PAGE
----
Mr. Melloni had been condemned in absentia in Italy to ten years’ imprisonment for the crime of bankruptcy fraud. Throughout the trial, he had been represented by two lawyers of his choice. An EAW for the execution of the sentence was issued and four years later he was detained in Spain. The competent Court decided to execute the EAW, but Mr. Melloni submitted a complaint (amparo) before the Constitutional Court arguing that his surrender would amount to a breach of the right to a fair trial.
The Constitutional Court decided to stay proceedings and make a reference to the CJEU regarding the interpretation and validity of Article 4a(1) of the Framework Decision in light of Charter Articles 47 and 48(2) and the interpretation of Charter Article 53.
The CJEU confirmed the validity of the Framework Decision under Articles 47 and 48(2) of the Charter. The CJEU referred to the ECtHR case law and concluded that the right to appear in person at the trial was not an absolute right and that the accused may waive that right, expressly or tacitly, under certain conditions.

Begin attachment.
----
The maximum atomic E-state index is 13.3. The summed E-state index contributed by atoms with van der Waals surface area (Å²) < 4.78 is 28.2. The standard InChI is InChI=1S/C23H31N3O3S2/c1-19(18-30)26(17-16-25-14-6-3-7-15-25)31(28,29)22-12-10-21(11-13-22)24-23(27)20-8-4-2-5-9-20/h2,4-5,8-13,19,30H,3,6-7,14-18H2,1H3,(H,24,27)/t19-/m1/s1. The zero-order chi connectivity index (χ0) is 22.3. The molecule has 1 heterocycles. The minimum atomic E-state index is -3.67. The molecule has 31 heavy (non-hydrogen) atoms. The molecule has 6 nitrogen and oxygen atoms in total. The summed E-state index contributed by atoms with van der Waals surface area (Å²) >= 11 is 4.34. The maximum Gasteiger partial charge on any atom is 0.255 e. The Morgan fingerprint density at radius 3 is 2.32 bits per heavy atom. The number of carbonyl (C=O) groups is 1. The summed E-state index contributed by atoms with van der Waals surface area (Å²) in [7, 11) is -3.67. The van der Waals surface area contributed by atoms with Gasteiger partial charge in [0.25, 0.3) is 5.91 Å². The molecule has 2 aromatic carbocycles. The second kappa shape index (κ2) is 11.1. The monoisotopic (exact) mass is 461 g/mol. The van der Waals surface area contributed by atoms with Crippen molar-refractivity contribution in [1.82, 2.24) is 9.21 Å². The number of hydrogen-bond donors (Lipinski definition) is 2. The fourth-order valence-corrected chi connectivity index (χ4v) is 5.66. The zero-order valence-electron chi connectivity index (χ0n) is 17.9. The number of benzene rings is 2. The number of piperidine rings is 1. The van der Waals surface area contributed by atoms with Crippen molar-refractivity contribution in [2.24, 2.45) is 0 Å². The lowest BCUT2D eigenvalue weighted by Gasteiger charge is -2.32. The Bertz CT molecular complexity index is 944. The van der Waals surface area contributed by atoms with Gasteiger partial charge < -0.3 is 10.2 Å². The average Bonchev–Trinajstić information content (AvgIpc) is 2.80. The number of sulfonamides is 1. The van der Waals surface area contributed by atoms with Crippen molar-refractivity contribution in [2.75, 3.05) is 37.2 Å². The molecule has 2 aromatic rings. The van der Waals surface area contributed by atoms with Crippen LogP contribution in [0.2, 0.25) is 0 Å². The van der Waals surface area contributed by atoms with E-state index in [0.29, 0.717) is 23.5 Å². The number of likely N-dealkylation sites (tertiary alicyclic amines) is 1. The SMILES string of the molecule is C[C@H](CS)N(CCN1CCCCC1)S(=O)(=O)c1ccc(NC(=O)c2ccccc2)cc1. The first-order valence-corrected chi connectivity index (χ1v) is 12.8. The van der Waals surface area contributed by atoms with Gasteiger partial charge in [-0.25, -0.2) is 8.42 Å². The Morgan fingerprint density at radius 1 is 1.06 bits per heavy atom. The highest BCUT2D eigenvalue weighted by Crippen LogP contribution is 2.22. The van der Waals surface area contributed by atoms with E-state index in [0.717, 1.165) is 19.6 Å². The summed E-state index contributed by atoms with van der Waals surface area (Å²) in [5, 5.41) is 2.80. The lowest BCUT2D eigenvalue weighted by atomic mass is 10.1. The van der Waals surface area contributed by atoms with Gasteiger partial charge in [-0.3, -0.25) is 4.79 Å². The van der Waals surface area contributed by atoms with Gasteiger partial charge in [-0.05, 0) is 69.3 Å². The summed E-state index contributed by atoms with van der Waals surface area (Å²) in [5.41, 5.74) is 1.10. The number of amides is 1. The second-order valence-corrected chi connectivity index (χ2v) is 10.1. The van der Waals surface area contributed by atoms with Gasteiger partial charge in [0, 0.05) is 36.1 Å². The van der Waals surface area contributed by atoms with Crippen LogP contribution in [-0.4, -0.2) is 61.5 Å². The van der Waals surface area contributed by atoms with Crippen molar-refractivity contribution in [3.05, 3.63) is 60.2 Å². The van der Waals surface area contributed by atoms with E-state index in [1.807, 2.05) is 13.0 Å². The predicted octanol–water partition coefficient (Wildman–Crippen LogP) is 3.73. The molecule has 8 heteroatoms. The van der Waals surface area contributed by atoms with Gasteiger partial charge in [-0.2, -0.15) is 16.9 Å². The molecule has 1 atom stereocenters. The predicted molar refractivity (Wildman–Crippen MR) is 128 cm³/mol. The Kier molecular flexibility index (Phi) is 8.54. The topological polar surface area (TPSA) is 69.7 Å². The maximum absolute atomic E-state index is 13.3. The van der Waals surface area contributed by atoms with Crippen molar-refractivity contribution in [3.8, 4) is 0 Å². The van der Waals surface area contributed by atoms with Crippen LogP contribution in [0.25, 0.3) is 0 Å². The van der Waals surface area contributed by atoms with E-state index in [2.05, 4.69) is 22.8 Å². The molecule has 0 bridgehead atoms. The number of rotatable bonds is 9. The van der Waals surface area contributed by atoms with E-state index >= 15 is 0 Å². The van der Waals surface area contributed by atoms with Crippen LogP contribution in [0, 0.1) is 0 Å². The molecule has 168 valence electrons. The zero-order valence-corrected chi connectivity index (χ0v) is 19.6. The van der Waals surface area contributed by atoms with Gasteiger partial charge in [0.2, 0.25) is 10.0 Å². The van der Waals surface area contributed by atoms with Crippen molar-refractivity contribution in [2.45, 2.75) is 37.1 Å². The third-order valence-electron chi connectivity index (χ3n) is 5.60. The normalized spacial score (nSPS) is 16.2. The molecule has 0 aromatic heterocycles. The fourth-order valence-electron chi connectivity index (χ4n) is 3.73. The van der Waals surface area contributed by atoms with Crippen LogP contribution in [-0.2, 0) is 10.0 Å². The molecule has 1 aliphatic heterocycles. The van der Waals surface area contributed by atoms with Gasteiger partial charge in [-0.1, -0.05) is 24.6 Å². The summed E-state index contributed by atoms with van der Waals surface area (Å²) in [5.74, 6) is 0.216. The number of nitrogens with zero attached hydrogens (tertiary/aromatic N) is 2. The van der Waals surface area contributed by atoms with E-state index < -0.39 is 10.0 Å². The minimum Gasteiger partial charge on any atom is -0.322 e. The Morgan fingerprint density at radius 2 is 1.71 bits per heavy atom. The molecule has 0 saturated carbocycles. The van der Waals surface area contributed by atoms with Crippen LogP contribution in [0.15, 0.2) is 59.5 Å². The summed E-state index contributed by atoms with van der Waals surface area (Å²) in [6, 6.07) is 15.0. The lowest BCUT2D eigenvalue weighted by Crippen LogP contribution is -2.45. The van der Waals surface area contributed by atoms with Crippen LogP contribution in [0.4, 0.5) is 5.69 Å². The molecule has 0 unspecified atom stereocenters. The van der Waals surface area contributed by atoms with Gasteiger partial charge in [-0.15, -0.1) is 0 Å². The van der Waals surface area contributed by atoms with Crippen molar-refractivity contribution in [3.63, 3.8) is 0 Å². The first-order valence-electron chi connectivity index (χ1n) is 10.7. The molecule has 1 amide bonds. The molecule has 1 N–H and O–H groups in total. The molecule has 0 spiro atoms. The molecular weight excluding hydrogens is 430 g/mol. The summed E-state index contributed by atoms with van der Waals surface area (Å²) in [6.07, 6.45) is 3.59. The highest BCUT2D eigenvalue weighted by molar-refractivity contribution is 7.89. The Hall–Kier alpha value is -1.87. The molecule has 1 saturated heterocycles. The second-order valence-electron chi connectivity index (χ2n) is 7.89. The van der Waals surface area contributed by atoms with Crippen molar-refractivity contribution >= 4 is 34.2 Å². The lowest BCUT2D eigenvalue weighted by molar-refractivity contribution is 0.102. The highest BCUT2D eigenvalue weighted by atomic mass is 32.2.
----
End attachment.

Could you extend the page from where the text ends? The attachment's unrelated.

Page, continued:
Regarding Charter Article 53, the CJEU acknowledged that state courts may apply national standards of protection of fundamental rights in reviewing national implementing measures, as long as the level of protection provided for by the Charter, and the primacy, unity and effectiveness of EU law are not compromised.
In the resolution of the case, the Constitutional Court referred to the Charter as a hermeneutic criterion for the interpretation of Article 24(2) of the Constitution. Hence, the Charter was not directly enforced, but the Constitutional Court followed the interpretation given by the CJEU to overrule the previous constitutional interpretation of the right to a fair trial.